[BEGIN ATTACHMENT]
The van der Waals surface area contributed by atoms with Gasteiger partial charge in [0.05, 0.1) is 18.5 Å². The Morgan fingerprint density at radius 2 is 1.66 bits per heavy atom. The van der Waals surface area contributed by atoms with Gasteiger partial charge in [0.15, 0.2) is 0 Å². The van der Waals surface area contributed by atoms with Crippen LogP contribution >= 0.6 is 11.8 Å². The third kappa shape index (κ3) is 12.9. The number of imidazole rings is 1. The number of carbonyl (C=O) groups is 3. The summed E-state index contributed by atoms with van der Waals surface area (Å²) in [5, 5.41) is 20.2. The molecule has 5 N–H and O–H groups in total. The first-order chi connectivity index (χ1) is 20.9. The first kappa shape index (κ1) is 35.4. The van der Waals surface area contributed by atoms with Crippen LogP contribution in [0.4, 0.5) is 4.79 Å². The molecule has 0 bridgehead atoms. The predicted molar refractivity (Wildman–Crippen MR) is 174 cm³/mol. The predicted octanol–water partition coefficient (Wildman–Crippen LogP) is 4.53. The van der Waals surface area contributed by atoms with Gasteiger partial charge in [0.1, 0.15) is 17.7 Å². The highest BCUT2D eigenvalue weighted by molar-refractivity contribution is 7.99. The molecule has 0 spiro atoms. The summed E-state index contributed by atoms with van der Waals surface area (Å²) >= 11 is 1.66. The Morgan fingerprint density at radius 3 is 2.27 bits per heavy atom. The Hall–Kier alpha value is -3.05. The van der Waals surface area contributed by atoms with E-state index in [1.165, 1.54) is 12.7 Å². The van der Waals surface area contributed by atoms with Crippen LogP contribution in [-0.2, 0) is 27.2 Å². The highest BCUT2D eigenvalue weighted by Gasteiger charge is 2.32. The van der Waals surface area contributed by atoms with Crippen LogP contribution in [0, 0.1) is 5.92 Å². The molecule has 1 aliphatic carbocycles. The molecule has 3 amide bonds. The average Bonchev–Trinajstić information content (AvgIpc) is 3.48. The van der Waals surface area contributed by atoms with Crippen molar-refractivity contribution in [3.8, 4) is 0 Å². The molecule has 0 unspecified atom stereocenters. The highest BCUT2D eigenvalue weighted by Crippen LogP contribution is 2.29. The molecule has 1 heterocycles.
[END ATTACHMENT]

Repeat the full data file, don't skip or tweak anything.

The van der Waals surface area contributed by atoms with Gasteiger partial charge in [0.05, 0.1) is 18.5 Å². The Morgan fingerprint density at radius 2 is 1.66 bits per heavy atom. The van der Waals surface area contributed by atoms with Gasteiger partial charge in [0.15, 0.2) is 0 Å². The van der Waals surface area contributed by atoms with Crippen LogP contribution >= 0.6 is 11.8 Å². The third kappa shape index (κ3) is 12.9. The number of imidazole rings is 1. The number of carbonyl (C=O) groups is 3. The summed E-state index contributed by atoms with van der Waals surface area (Å²) in [5, 5.41) is 20.2. The molecule has 5 N–H and O–H groups in total. The first-order chi connectivity index (χ1) is 20.9. The first kappa shape index (κ1) is 35.4. The van der Waals surface area contributed by atoms with Crippen LogP contribution in [0.4, 0.5) is 4.79 Å². The molecule has 0 bridgehead atoms. The predicted molar refractivity (Wildman–Crippen MR) is 174 cm³/mol. The predicted octanol–water partition coefficient (Wildman–Crippen LogP) is 4.53. The van der Waals surface area contributed by atoms with Gasteiger partial charge in [0.1, 0.15) is 17.7 Å². The highest BCUT2D eigenvalue weighted by molar-refractivity contribution is 7.99. The molecule has 0 spiro atoms. The summed E-state index contributed by atoms with van der Waals surface area (Å²) >= 11 is 1.66. The Morgan fingerprint density at radius 3 is 2.27 bits per heavy atom. The Hall–Kier alpha value is -3.05. The van der Waals surface area contributed by atoms with E-state index in [1.165, 1.54) is 12.7 Å². The van der Waals surface area contributed by atoms with Crippen LogP contribution in [-0.2, 0) is 27.2 Å². The highest BCUT2D eigenvalue weighted by Gasteiger charge is 2.32. The van der Waals surface area contributed by atoms with Crippen LogP contribution in [0, 0.1) is 5.92 Å². The molecule has 1 aliphatic carbocycles. The molecule has 3 amide bonds. The average Bonchev–Trinajstić information content (AvgIpc) is 3.48. The van der Waals surface area contributed by atoms with Crippen molar-refractivity contribution in [3.8, 4) is 0 Å². The molecule has 0 unspecified atom stereocenters. The highest BCUT2D eigenvalue weighted by Crippen LogP contribution is 2.29. The molecule has 1 heterocycles.